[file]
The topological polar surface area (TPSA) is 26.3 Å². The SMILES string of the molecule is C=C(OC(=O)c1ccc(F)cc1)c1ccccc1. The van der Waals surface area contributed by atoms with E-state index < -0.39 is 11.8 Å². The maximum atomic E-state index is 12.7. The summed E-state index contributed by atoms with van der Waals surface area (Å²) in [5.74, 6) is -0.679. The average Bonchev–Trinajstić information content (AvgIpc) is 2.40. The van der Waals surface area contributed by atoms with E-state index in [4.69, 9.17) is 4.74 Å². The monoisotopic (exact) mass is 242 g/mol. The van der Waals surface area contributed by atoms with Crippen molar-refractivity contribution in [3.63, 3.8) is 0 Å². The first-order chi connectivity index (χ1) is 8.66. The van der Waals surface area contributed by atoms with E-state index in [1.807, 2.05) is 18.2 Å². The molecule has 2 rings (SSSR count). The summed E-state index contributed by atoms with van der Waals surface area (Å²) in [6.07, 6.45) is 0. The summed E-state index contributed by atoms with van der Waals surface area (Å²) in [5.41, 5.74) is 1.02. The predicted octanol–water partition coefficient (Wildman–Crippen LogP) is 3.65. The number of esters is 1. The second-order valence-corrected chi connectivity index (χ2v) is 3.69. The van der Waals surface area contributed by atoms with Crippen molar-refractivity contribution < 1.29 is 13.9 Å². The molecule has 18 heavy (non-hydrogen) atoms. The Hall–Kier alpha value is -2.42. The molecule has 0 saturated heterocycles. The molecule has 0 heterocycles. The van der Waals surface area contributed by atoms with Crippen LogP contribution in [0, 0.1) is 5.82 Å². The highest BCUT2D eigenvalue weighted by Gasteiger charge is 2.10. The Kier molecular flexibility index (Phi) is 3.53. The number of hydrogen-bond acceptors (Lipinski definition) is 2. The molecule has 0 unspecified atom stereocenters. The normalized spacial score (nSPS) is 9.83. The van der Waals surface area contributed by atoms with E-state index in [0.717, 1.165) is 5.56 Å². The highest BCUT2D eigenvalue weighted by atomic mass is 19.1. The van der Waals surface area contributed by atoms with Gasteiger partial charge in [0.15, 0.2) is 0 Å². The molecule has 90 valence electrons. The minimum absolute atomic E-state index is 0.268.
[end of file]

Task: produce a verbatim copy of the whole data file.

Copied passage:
The topological polar surface area (TPSA) is 26.3 Å². The SMILES string of the molecule is C=C(OC(=O)c1ccc(F)cc1)c1ccccc1. The van der Waals surface area contributed by atoms with E-state index < -0.39 is 11.8 Å². The maximum atomic E-state index is 12.7. The summed E-state index contributed by atoms with van der Waals surface area (Å²) in [5.74, 6) is -0.679. The average Bonchev–Trinajstić information content (AvgIpc) is 2.40. The van der Waals surface area contributed by atoms with E-state index in [4.69, 9.17) is 4.74 Å². The monoisotopic (exact) mass is 242 g/mol. The van der Waals surface area contributed by atoms with Crippen molar-refractivity contribution in [3.63, 3.8) is 0 Å². The first-order chi connectivity index (χ1) is 8.66. The van der Waals surface area contributed by atoms with E-state index in [1.807, 2.05) is 18.2 Å². The molecule has 2 rings (SSSR count). The summed E-state index contributed by atoms with van der Waals surface area (Å²) in [6.07, 6.45) is 0. The summed E-state index contributed by atoms with van der Waals surface area (Å²) in [5.41, 5.74) is 1.02. The predicted octanol–water partition coefficient (Wildman–Crippen LogP) is 3.65. The number of esters is 1. The second-order valence-corrected chi connectivity index (χ2v) is 3.69. The van der Waals surface area contributed by atoms with Crippen molar-refractivity contribution < 1.29 is 13.9 Å². The molecule has 18 heavy (non-hydrogen) atoms. The Hall–Kier alpha value is -2.42. The molecule has 0 saturated heterocycles. The molecule has 0 heterocycles. The van der Waals surface area contributed by atoms with Crippen LogP contribution in [0, 0.1) is 5.82 Å². The highest BCUT2D eigenvalue weighted by Gasteiger charge is 2.10. The Kier molecular flexibility index (Phi) is 3.53. The number of hydrogen-bond acceptors (Lipinski definition) is 2. The molecule has 0 unspecified atom stereocenters. The normalized spacial score (nSPS) is 9.83. The van der Waals surface area contributed by atoms with E-state index in [0.717, 1.165) is 5.56 Å². The highest BCUT2D eigenvalue weighted by atomic mass is 19.1. The van der Waals surface area contributed by atoms with Gasteiger partial charge in [0.15, 0.2) is 0 Å². The molecule has 90 valence electrons. The minimum absolute atomic E-state index is 0.268.